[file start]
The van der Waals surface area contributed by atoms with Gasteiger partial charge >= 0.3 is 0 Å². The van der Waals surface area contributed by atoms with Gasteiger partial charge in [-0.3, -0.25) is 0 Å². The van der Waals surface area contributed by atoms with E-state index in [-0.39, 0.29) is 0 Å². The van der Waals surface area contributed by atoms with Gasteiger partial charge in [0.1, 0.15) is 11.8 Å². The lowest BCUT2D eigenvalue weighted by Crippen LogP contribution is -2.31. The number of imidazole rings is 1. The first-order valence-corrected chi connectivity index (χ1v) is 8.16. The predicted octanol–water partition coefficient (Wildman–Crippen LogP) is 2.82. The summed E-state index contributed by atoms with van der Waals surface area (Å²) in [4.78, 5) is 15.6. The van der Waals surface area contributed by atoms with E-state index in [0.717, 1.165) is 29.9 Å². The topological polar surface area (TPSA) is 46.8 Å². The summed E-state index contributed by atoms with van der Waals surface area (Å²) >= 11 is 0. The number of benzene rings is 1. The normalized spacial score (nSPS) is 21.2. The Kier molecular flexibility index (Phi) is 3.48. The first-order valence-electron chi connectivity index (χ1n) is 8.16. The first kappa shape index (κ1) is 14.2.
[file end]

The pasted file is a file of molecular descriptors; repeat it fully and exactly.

The van der Waals surface area contributed by atoms with Gasteiger partial charge >= 0.3 is 0 Å². The van der Waals surface area contributed by atoms with Gasteiger partial charge in [-0.3, -0.25) is 0 Å². The van der Waals surface area contributed by atoms with E-state index in [-0.39, 0.29) is 0 Å². The van der Waals surface area contributed by atoms with Gasteiger partial charge in [0.1, 0.15) is 11.8 Å². The lowest BCUT2D eigenvalue weighted by Crippen LogP contribution is -2.31. The number of imidazole rings is 1. The first-order valence-corrected chi connectivity index (χ1v) is 8.16. The predicted octanol–water partition coefficient (Wildman–Crippen LogP) is 2.82. The summed E-state index contributed by atoms with van der Waals surface area (Å²) in [4.78, 5) is 15.6. The van der Waals surface area contributed by atoms with E-state index in [0.717, 1.165) is 29.9 Å². The topological polar surface area (TPSA) is 46.8 Å². The summed E-state index contributed by atoms with van der Waals surface area (Å²) >= 11 is 0. The number of benzene rings is 1. The normalized spacial score (nSPS) is 21.2. The Kier molecular flexibility index (Phi) is 3.48. The first-order valence-electron chi connectivity index (χ1n) is 8.16. The first kappa shape index (κ1) is 14.2.